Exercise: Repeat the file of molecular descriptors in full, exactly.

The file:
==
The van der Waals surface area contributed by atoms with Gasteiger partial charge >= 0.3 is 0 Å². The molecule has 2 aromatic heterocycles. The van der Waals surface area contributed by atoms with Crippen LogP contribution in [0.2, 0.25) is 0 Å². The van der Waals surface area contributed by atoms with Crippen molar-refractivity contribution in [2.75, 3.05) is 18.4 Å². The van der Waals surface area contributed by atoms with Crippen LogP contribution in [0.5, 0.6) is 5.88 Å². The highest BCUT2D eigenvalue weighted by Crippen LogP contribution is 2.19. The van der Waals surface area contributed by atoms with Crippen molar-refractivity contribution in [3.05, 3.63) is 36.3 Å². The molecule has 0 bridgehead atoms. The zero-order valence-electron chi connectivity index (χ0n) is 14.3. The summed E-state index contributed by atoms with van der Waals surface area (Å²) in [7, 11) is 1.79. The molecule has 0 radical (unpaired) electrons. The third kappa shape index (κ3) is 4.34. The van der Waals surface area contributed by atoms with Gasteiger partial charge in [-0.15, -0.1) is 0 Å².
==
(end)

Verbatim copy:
The van der Waals surface area contributed by atoms with Gasteiger partial charge >= 0.3 is 0 Å². The molecule has 2 aromatic heterocycles. The van der Waals surface area contributed by atoms with Crippen LogP contribution in [0.2, 0.25) is 0 Å². The van der Waals surface area contributed by atoms with Crippen molar-refractivity contribution in [2.75, 3.05) is 18.4 Å². The van der Waals surface area contributed by atoms with Crippen LogP contribution in [0.5, 0.6) is 5.88 Å². The highest BCUT2D eigenvalue weighted by Crippen LogP contribution is 2.19. The van der Waals surface area contributed by atoms with Crippen molar-refractivity contribution in [3.05, 3.63) is 36.3 Å². The molecule has 0 bridgehead atoms. The zero-order valence-electron chi connectivity index (χ0n) is 14.3. The summed E-state index contributed by atoms with van der Waals surface area (Å²) in [7, 11) is 1.79. The molecule has 0 radical (unpaired) electrons. The third kappa shape index (κ3) is 4.34. The van der Waals surface area contributed by atoms with Gasteiger partial charge in [-0.15, -0.1) is 0 Å².